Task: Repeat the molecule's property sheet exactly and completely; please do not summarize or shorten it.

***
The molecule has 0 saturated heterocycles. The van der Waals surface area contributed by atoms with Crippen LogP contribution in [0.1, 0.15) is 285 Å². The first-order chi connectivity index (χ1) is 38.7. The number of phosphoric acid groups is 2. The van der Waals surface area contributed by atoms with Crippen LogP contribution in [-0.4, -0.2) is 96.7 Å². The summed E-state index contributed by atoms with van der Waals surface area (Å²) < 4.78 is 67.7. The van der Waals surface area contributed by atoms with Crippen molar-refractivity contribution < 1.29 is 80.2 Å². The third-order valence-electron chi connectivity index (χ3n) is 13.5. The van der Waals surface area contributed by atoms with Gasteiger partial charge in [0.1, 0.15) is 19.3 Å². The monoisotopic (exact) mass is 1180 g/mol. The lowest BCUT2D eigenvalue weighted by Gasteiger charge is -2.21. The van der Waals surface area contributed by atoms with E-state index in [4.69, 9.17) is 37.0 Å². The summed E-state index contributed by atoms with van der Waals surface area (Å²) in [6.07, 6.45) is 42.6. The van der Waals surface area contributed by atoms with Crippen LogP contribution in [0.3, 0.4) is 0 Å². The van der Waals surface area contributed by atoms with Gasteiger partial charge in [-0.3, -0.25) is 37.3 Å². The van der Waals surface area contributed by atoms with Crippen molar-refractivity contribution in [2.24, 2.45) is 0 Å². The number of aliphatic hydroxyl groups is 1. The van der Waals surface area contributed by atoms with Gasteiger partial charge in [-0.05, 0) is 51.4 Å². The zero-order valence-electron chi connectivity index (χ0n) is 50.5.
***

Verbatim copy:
The molecule has 0 saturated heterocycles. The van der Waals surface area contributed by atoms with Crippen LogP contribution in [0.1, 0.15) is 285 Å². The first-order chi connectivity index (χ1) is 38.7. The number of phosphoric acid groups is 2. The van der Waals surface area contributed by atoms with Crippen LogP contribution in [-0.4, -0.2) is 96.7 Å². The summed E-state index contributed by atoms with van der Waals surface area (Å²) < 4.78 is 67.7. The van der Waals surface area contributed by atoms with Crippen molar-refractivity contribution < 1.29 is 80.2 Å². The third-order valence-electron chi connectivity index (χ3n) is 13.5. The van der Waals surface area contributed by atoms with Gasteiger partial charge in [0.1, 0.15) is 19.3 Å². The monoisotopic (exact) mass is 1180 g/mol. The lowest BCUT2D eigenvalue weighted by Gasteiger charge is -2.21. The van der Waals surface area contributed by atoms with E-state index in [4.69, 9.17) is 37.0 Å². The summed E-state index contributed by atoms with van der Waals surface area (Å²) in [6.07, 6.45) is 42.6. The van der Waals surface area contributed by atoms with Crippen LogP contribution in [0.3, 0.4) is 0 Å². The van der Waals surface area contributed by atoms with Gasteiger partial charge in [-0.3, -0.25) is 37.3 Å². The van der Waals surface area contributed by atoms with Crippen molar-refractivity contribution in [2.24, 2.45) is 0 Å². The number of aliphatic hydroxyl groups is 1. The van der Waals surface area contributed by atoms with Gasteiger partial charge in [-0.05, 0) is 51.4 Å². The zero-order valence-electron chi connectivity index (χ0n) is 50.5.